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Saturday, July 10, 1999 Published at 00:17 GMT 01:17 UK

World: Europe

Prodi's blueprint for Brussels

Romano Prodi, the incoming European Commission president, take up his appointment promising a new approach after the mass resignation of commissioners amid sleaze allegations.

EU in crisis
His stated goal is to rid the Brussels hierarchy of its bureaucratic image, thereby removing suspicions that it is a breeding-ground for cronyism and corruption.

Mr Prodi wants a commission that "will have the powers, the political awareness and the will to work as a team, to improve efficiency and transparency and to express a strong political programme."

The new president has said he is in a better position than any of his predecessors to put together a "high calibre team", because he has the right to veto nominees to the Commission made by national leaders.

His two new vice-presidents will have fixed areas of responsibility rather than holding unrelated portfolios in the Commission.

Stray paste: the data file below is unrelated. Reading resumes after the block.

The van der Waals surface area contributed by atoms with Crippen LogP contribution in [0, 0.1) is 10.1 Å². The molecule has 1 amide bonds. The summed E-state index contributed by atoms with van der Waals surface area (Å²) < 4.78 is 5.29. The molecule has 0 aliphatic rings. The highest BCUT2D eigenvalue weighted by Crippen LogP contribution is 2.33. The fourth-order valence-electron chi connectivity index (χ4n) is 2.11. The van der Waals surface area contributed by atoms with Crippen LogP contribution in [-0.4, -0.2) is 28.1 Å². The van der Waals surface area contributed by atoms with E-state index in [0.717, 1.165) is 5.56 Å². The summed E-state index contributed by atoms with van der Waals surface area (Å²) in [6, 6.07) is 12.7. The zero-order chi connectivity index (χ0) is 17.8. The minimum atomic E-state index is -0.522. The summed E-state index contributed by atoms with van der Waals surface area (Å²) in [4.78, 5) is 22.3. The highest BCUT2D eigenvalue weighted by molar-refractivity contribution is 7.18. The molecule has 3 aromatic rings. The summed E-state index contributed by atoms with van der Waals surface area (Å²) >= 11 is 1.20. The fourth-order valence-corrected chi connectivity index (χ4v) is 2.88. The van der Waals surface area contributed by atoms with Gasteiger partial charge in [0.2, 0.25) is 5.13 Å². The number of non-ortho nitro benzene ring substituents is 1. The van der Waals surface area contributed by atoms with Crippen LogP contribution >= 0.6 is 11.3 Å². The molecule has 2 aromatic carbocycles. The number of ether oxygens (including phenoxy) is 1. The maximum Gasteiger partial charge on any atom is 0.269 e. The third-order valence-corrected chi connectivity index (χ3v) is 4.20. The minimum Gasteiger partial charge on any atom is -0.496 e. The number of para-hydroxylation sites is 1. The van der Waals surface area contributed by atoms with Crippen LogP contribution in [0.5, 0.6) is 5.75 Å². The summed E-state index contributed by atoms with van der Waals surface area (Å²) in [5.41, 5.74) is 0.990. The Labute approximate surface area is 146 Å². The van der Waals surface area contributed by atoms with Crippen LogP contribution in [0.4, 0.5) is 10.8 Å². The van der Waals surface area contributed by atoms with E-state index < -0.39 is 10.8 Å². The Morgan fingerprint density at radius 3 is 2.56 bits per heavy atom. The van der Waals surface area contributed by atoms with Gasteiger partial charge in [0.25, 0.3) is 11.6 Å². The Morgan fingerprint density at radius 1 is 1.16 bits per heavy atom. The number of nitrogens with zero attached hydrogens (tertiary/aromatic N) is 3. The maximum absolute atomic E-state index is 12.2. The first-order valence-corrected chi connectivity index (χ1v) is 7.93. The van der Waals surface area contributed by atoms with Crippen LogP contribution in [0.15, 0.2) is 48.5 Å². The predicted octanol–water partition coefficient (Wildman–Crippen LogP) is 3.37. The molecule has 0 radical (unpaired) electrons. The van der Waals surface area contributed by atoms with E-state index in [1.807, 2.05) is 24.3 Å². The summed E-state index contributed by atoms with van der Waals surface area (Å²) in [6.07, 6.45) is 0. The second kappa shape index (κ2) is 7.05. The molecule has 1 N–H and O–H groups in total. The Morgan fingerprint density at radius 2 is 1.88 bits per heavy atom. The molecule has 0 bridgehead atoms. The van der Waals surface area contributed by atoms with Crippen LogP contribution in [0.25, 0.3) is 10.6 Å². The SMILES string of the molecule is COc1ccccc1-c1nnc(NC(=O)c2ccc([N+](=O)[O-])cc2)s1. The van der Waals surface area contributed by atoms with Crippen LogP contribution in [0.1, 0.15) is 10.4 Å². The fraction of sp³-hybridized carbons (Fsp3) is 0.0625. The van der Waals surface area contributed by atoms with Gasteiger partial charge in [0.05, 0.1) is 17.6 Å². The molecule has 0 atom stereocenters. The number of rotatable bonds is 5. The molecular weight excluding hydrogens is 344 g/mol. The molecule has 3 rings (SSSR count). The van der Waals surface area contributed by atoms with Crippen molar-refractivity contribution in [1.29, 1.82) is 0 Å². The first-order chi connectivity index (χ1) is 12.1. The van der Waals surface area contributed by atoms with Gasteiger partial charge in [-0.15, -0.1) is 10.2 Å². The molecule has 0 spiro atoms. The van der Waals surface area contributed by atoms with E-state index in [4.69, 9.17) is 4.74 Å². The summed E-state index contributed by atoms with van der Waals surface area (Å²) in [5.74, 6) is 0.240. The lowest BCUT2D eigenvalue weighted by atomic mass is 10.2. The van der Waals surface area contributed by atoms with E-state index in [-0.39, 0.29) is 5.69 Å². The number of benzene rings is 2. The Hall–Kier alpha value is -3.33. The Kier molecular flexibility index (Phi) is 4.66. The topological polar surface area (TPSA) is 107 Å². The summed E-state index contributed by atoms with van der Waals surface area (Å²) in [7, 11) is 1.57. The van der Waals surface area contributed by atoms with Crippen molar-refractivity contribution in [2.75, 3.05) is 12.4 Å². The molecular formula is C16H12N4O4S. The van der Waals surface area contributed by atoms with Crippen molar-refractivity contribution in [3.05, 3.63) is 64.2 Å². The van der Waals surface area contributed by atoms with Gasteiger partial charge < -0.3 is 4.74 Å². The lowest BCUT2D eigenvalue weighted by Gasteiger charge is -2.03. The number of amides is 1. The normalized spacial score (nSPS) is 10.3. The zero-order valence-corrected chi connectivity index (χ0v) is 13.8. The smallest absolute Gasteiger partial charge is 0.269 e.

• The UK's Neil Kinnock will be responsible for Commission reform, combating fraud, the budget and personnel
  • Spain's Loyola de Palacio will be responsible for relations with the European Parliament and institutional reform

Co-ordination and integration

Mr Prodi has initiated new structures in the Commission's departments to "ensure the integration of portfolios that require co-operation".

As a result the Agriculture and Fisheries departments are being merged. So are the departments for Justice and Home Affairs.

Commissioners' private offices or 'cabinets' are being urged to be more supranational to "serve as an instrument supporting the policies developed by the President and the Commissioners."

In the past these cabinets have often been made up of nationals from the same country as the commissioner without the expertise required by the commissioner's portfolio.

Mr Prodi wants to introduce a system where areas of autonomy and individual responsibility are clearly defined, as are methods and instruments for exercising control.

But political responsibility will remain with the commissioners and, ultimately with the president.

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